Top 5 things a Nurse of Health Care Provider Should Know About Homeless Veterans:

1. Common issues of homeless veterans:
These include depression, post traumatic stress disorder, failure to thrive, malnutrition, health neglect, and social isolation.

2. Some resources and organizations to help homeless veterans:

Volunteers of America’s Homeless Veterans Reintegration program for employment assistance.

VA’s Health Care for Homeless Veterans Program (HCHV)
operates at 133 sites, where extensive outreach, physical and psychiatric health exams, treatment, referrals and ongoing case management are provided to homeless veterans with mental health problems, including substance abuse. This program assesses more than 40,000 veterans annually.


Readjustment Counseling Service’s Vet Centers provide outreach, psychological counseling, supportive social services and referrals to other VA and community programs. Every Vet Center has a homeless veteran coordinator assigned to make sure services for homeless veterans are tailored to local needs. Annually, the program’s 207 Vet Centers see approximately 130,000 veterans and provide more than 1,000,000 visits to veterans and family members. More than 10,000 homeless veterans are served by the program each year.


VA’s Supported Housing Program allows VA personnel to help homeless veterans secure long-term transitional or permanent housing. They also offer ongoing case management services to help the veterans remain in housing they can afford. VA staff work with private landlords, public housing authorities and nonprofit organizations to find housing arrangements. Veteran service organizations have been instrumental in helping VA establish these housing alternatives nationwide. VA staff at 22 supported housing program sites helped more than 1,400 homeless veterans find transitional or permanent housing in the community.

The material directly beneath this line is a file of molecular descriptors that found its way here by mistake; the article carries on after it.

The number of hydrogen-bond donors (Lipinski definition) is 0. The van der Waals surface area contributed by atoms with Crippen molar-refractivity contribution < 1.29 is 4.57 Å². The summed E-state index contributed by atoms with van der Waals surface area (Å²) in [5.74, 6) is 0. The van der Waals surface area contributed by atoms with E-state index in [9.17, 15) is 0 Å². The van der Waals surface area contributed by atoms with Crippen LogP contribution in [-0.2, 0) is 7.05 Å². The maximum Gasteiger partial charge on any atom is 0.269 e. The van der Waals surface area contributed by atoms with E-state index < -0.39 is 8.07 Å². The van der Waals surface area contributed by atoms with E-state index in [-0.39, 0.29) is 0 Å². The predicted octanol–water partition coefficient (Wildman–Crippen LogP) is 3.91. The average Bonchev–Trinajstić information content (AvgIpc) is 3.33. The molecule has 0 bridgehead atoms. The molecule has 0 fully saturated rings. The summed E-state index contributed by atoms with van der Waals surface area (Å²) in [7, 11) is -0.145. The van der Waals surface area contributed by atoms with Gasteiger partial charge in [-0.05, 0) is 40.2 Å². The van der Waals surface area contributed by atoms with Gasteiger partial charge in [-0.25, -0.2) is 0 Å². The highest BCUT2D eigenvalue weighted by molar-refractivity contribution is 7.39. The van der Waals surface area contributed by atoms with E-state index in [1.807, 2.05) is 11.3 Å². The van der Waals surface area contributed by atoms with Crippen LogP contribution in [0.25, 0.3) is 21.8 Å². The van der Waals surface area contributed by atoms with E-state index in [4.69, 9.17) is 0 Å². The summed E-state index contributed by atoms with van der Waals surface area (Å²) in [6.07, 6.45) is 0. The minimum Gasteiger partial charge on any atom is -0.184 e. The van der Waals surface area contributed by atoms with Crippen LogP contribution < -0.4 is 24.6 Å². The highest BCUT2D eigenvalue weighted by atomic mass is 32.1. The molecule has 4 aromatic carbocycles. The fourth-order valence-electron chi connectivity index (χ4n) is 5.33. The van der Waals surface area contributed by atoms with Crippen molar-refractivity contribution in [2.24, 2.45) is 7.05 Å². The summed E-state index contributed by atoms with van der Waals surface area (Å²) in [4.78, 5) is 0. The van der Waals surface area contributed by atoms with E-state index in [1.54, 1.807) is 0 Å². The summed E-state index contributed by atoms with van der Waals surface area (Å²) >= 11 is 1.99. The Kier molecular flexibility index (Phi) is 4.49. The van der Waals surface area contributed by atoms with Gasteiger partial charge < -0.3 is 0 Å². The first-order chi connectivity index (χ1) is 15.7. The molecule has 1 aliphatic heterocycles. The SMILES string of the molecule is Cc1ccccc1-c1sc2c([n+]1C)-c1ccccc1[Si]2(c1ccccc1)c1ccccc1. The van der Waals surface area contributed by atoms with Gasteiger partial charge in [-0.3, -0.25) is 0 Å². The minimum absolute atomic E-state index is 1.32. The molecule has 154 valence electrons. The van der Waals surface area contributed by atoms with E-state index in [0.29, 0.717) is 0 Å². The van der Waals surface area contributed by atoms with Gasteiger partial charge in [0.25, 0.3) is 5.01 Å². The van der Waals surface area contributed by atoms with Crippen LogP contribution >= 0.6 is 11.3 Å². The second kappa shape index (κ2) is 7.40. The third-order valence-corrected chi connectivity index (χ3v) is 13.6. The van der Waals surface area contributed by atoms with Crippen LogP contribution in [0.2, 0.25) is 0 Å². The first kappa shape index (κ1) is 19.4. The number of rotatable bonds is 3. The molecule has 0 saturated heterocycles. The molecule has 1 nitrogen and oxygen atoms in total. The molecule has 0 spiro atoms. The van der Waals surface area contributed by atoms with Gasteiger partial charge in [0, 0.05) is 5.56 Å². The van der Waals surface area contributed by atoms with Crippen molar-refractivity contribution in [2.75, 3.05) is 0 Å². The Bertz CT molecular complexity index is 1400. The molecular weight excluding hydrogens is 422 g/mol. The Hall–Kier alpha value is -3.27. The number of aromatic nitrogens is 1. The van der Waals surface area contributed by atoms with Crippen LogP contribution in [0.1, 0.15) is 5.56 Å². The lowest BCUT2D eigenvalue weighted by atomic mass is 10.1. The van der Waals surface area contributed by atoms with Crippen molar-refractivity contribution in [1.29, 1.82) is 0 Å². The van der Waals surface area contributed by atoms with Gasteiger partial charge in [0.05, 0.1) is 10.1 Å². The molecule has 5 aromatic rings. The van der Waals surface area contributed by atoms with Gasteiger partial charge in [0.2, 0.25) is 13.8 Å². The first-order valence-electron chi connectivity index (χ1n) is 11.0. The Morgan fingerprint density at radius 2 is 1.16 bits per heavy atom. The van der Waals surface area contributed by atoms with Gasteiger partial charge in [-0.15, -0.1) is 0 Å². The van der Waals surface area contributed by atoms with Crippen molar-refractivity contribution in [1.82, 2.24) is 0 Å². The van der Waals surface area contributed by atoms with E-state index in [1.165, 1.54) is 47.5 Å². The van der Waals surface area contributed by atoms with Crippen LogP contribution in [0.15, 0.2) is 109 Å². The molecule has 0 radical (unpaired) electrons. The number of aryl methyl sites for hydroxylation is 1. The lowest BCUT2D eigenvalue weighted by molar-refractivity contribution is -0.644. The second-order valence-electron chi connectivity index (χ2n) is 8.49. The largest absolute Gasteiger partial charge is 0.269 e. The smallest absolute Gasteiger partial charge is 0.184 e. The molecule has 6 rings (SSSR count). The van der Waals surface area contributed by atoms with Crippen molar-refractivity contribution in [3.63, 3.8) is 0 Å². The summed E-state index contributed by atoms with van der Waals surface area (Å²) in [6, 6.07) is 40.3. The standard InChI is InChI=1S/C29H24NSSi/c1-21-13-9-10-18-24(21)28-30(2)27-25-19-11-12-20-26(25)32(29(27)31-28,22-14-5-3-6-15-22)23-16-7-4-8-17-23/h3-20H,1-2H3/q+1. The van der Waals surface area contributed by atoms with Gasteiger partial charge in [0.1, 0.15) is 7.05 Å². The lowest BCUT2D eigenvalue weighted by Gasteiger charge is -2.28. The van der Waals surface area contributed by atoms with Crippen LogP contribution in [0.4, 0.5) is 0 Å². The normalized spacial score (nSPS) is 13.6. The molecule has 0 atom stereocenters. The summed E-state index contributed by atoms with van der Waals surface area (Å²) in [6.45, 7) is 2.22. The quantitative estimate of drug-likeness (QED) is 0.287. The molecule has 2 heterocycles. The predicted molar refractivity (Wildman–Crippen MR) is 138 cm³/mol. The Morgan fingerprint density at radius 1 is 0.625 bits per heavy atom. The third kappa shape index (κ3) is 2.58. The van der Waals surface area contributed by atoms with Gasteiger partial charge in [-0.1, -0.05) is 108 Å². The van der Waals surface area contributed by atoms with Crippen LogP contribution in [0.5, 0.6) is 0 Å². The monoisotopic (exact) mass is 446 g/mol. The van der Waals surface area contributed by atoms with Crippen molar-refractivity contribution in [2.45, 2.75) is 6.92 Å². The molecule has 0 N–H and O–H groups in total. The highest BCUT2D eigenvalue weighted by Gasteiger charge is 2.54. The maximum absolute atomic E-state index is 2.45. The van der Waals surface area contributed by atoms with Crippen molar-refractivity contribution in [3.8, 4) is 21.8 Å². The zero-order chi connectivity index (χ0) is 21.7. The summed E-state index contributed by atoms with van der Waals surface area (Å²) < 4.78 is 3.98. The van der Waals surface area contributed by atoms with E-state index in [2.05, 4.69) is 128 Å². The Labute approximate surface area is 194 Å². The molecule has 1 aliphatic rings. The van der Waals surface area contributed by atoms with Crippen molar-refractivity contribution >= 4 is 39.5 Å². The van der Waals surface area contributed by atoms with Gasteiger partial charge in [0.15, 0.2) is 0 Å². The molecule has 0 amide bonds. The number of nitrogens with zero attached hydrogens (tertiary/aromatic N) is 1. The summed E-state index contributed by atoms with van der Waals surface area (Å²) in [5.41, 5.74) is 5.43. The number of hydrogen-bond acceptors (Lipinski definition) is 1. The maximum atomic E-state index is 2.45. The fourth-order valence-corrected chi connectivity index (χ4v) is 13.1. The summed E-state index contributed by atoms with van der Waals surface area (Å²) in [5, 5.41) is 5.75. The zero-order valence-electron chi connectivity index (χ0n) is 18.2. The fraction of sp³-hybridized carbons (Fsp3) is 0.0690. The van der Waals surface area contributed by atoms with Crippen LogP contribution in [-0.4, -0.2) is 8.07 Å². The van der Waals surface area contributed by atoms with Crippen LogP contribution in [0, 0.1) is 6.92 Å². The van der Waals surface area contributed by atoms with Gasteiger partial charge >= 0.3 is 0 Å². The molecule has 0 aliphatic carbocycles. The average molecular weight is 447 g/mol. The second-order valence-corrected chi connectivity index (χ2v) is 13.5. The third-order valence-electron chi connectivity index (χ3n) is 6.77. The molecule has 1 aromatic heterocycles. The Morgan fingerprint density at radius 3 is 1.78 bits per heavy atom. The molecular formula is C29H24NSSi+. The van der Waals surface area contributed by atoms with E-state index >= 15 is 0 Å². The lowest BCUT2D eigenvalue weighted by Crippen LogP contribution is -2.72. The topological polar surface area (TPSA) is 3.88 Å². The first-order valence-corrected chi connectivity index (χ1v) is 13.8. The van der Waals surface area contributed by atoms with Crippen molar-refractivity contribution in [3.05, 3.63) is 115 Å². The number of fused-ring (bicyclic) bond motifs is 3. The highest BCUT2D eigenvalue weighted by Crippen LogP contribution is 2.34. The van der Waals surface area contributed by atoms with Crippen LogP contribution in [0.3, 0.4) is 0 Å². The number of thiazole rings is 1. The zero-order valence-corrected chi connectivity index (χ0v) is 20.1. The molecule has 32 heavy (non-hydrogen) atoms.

3. Common Reasons for Homelessness:
Many reasons for homelessness poverty, death of family/spouse, domestic violence. It is important to remember that no one chooses to be homeless and that there is always more to their story.

4. Stereotypes for the Homeless
Understand that there are more contributing factors than the individual’s choices for how they came to be homeless. Many people assume that all homeless people are lazy, drug abusers and alcoholics who don’t deserve to be treated with respect.

5. Individual’s Definition of Health
This is imperative for taking care of any patients, but specific to homeless veterans it is important to remember that many homeless individuals simply strive to survive. Their view of health may simply be the lack of a deadly disease that prevents them from going about their daily routine.

What are the biggest differences between homeless veterans and non-veteran homeless in the US?